ICI found that less than one-fifth of households with IRAs pulled money out in tax year 2006 – typically averaging about 6% of the balance. Seven in 10 of those surveyed said “it is unlikely they will take withdrawals prior to age 70 1/2,” according to the study.
Sarah Holden, the ICI’s senior director for retirement and investor research, said the result is affected by the IRA early withdrawal penalty. Savers who withdraw funds before age 59 1/2 are subject to a 10% penalty. Savers older than 59 1/2 but younger than 70 1/2 may take withdrawals without penalty, but once they reach 70 1/2, the law calls for “required minimum distributions” based on IRS tables.
“In this survey, among those making withdrawals, the most cited reason was the required minimum distribution,” Holden told the Associated Press for a news report. “They want to keep it in the market and have it appreciate, with the earnings accruing tax-deferred. They appreciate that feature of the IRA.”
She said older Americans also see their IRA balances as “money for emergencies.”
The latest ICI study found that 40% of all U.S. households, or 46 million, have money in IRAs with assets totaling $4.6 trillion in mid-2007. According to the study,37.7 million households have traditional IRAs, 9.2 million have company-sponsored IRAs like SIMPLE IRAs, and 17.3 million have Roth IRAs.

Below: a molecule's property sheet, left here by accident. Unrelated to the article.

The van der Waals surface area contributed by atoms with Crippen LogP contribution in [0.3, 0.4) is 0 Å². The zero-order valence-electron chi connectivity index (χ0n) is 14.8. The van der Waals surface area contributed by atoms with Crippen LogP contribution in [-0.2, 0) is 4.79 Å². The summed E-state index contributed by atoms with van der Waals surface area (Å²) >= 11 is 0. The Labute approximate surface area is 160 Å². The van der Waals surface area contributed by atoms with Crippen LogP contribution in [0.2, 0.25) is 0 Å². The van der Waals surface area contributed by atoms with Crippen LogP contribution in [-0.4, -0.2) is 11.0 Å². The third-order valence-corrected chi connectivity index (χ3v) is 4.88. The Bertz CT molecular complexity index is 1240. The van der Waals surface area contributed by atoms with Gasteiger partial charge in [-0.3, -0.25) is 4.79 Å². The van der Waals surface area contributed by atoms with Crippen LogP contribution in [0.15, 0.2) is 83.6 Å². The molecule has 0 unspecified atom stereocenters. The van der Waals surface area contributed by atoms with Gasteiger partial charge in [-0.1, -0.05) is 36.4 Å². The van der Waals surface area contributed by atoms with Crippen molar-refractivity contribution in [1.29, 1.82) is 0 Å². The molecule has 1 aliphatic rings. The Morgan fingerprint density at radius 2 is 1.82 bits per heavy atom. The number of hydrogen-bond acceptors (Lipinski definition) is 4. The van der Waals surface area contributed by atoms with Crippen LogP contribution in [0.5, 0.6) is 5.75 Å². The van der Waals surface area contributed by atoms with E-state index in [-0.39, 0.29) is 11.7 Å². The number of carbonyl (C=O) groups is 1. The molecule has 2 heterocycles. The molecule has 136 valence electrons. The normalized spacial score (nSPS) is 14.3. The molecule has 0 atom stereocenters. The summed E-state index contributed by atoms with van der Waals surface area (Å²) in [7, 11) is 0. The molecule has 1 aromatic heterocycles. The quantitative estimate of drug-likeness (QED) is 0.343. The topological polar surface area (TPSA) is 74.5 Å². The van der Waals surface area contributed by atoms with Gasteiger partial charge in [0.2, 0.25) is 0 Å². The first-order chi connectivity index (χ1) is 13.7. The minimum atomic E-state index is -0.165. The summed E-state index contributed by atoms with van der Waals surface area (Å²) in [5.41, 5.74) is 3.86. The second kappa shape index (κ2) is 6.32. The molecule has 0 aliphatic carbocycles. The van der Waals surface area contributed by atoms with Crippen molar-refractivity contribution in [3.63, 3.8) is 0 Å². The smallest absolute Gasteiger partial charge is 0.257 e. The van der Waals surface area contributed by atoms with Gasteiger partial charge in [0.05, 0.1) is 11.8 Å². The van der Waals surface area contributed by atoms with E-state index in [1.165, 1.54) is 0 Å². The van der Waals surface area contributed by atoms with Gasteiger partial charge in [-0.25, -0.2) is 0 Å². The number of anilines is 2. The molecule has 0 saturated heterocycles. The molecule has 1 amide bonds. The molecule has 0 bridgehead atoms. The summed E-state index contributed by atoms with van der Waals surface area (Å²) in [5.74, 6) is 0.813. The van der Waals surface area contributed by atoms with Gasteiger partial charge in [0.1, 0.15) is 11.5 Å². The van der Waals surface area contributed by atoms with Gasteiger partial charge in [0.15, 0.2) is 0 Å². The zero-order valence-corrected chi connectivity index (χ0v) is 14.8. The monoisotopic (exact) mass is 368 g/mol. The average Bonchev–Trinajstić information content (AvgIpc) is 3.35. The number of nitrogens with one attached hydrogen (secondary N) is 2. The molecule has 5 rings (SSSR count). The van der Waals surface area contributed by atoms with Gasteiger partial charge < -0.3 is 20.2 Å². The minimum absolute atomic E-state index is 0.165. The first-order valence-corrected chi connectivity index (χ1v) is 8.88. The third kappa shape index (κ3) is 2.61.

The ICI study indicated that the greatest growth has come from assets rolled over into IRAs from employer-sponsored accounts like 401(k)s (See Plan Rollovers Fueling Powerful IRA Growth ). In tax year 2006, just 14% of U.S. households made contributions directly to IRAs.
According to Holden, the lower contribution levels may reflect the complexity of rules governing who is eligible for a tax deduction on IRA contributions. At the same time, employer-sponsored 401(k)s and other retirement accounts have become increasingly popular and allow higher contributions, she added.
The survey is here .